Thor: Ragnarok (2017)
Written by Eric Pearson, Craig Kyle & Christopher Yost
Directed by Taika Waititi
Since the events of Avengers: Age of Ultron, Thor the God of Thunder has been traveling across the Nine Worlds and the universe in search of the Infinity Stones with no luck. Meanwhile, his brother Loki has been posing as Odin since Thor: The Dark World. The two siblings are confronted with a significant change to the status quo in Asgard. The results of this shake-up send them hurtling across the universe to Sakaar, a junk planet run by The Grandmaster, the host of the Contest of Champions. Thor finds himself reconnecting with an old friend and discovering that another lost Asgardian has made their way to this strange corner of the galaxy. It will be up to Thor to gather a ragtag group of heroes to reclaim his home. Or, will the prophecy of Ragnarok, the death of the gods, come to pass?
Thor: Ragnarok is a damn fun and funny film. I had no doubts about that when I heard director Taika Waititi was at the helm. If you have seen his previous work (Eagle vs. Shark, What We Do in Shadows, The Hunt for the Wilderpeople), then you knew that too. Waititi is a contemporary of Jemaine Clement and Bret McKenzie, The Flight of the Conchords. Like them, he has this off-kilter and dry sense of humor. Jokes don’t come out of slapstick, while there is some there, but rather more often from a specific tone in his characters that undercuts what could be super serious and brooding. The perfect example of this from Ragnarok is the character of Korg, a rocky gladiator in The Grandmaster’s stable. Korg is voiced by Waititi himself and has a higher pitched, drier type of delivery than you would expect. Because of the portrayal of characters like The Thing and Hulk, we see a giant monstrous guy and think deep booming voice. This subversion of tone is what places Thor: Ragnarok in a very different tier of film than many of the other Marvel pictures.
Ragnarok introduces two very interesting characters: Hela and Valkyrie. Hela is played by Cate Blanchett, and she is able to meld the hamminess that such a villain inevitably possesses with the quirky humor happening throughout the picture. Frustratingly, her plot peters out into a very cliche Final Battle scenario that doesn’t do anything fascinating with her. She’s just another disposable one-shot villain. Valkyrie, on the other hand, is a wonderful addition who belies some of the problems I’ve had with Wonder Woman in the DC films.
The problem with DC’s superhero movies is the “god” complex. They want to present their heroes as their Olympian figures, and so we often don’t get to see flaws. Wonder Woman attempted some “fish out of water” moments in its first half, but then shrugged them off to fall into the same story beats pretty much every superhero movie succumbs to. Diana was much more interesting when she made mistakes or didn’t understand what was going on. Waititi brilliantly introduces Valkyrie communicating that she has some big problems. She steps down the walkway of her fighter ship, takes a swig of alcohol from a bottle, and proceeds to drunkenly fall over into a pile of trash. She avoids the awful cliche of the “badass” female hero while proving herself to actually be what that statement is meant to imply. She is flawed, she is cowardly, she is traumatized, she is a drunk, she is brave, she is a lot of different and contradictory things. So while the gods of the DC movies may seem awesome, characters like Valkyrie are why Marvel is better at creating an emotional connection with the audience. I found it very refreshing that actress Tessa Thompson, who plays Valkyrie, says she finds the term “badass” to overused and annoying. I agree, it’s such a reductive term, and it’s been used to present one-dimensional female characters whom we’re told are good because they are strong and beat up people. Characters have to have more meat on their emotional bones than that to be interesting and worth our time.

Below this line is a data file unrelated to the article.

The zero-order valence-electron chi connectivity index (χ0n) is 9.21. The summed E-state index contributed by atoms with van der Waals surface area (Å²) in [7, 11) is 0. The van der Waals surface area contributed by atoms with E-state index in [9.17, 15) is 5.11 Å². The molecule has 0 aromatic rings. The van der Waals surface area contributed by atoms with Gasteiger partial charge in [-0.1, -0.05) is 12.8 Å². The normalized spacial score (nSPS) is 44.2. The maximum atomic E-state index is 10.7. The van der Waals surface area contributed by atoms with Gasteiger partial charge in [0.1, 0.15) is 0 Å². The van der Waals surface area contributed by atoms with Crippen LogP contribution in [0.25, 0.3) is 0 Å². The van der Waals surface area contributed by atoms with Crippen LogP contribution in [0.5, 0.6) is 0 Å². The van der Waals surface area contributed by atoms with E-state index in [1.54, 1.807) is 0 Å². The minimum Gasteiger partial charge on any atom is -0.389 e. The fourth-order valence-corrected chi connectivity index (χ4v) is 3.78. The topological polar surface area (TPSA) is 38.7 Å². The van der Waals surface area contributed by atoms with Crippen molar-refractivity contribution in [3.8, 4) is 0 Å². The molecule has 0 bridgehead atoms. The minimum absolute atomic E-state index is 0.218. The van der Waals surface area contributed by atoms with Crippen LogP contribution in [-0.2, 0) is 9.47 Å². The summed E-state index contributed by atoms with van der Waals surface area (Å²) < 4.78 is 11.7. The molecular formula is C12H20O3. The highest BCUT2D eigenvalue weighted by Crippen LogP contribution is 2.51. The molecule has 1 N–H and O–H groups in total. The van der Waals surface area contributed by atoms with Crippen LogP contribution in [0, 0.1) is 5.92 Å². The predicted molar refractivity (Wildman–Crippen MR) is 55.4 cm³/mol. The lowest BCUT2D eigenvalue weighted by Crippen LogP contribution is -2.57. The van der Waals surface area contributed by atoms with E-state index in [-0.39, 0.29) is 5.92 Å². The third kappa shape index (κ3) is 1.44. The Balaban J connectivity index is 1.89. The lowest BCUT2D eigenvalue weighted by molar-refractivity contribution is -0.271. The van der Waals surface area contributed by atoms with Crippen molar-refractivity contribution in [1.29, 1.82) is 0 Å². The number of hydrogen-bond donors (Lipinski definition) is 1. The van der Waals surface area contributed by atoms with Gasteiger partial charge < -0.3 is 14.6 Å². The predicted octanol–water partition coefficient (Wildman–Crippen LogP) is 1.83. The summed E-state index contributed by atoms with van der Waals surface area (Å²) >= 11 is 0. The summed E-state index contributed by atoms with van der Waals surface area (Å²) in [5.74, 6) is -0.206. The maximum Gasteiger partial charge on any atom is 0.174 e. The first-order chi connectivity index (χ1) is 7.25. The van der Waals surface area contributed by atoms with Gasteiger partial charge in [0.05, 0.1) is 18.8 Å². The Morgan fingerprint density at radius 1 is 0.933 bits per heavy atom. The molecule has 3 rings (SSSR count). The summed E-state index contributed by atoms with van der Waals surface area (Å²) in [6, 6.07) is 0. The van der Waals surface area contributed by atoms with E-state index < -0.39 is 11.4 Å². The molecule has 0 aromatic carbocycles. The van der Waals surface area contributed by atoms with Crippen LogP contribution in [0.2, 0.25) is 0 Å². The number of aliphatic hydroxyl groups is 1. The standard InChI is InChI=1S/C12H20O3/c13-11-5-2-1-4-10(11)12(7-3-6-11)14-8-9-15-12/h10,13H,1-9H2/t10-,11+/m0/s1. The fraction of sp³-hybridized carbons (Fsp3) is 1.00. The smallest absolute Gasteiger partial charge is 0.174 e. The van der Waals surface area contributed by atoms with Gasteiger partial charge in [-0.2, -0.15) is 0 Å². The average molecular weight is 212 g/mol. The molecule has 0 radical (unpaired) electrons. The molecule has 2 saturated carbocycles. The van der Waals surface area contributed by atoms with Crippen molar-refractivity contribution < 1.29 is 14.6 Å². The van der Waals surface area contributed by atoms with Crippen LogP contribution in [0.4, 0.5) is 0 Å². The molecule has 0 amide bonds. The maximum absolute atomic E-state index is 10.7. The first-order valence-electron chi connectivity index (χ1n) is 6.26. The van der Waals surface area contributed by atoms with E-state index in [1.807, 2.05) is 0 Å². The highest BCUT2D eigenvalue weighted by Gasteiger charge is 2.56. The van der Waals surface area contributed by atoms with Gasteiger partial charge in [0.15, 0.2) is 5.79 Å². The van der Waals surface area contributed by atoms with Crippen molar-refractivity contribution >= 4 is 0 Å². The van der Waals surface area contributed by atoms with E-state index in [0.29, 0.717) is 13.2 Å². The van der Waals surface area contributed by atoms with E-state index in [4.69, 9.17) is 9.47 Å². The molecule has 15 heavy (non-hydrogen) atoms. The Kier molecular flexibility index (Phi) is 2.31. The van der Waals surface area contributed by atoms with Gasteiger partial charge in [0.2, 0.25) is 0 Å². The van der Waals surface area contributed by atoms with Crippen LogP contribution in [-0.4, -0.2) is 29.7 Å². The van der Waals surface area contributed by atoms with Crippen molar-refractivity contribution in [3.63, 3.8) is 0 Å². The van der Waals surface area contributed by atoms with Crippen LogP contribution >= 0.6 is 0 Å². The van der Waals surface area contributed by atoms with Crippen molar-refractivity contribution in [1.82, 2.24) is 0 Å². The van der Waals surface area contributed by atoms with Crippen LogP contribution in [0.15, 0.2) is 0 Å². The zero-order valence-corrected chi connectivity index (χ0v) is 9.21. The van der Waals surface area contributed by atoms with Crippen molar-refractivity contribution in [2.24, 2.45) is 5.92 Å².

Next year will mark the 10th anniversary of the Marvel Cinematic Universe and what will go down as their smartest decision was allowing certain films to establish tones that put them beyond just a superhero movie. Captain America: The Winter Soldier was the first instance of one of their films feeling different. Winter Soldier was an homage to 1970s conspiracy films, like Day of the Condor, but also more pared down and straight action movies. Spider-Man: Homecoming was mainly a high school comedy with a super-hero in it. I would hope that Marvel would continue down this route. Recent pictures, like Doctor Strange and Ant-Man, have felt very formulaic and dull because they go back to the routine origin story.
Thor: Ragnarok has one of the most personalized flourishes of any Marvel film to date, save James Gunn’s work on Guardians of the Galaxy. However, it’s third act is not very interesting and devolves into the sort of slugfest with the villain that has been handed to us time and time again. When the story is taking place on Sakaar, with Thor and Hulk having hilarious conversations or Jeff Goldblum’s Grandmaster doing some incredibly insane things the movie is at its best. I hope we have more films in the future that can embrace the weird and avoid the formulas and cliches.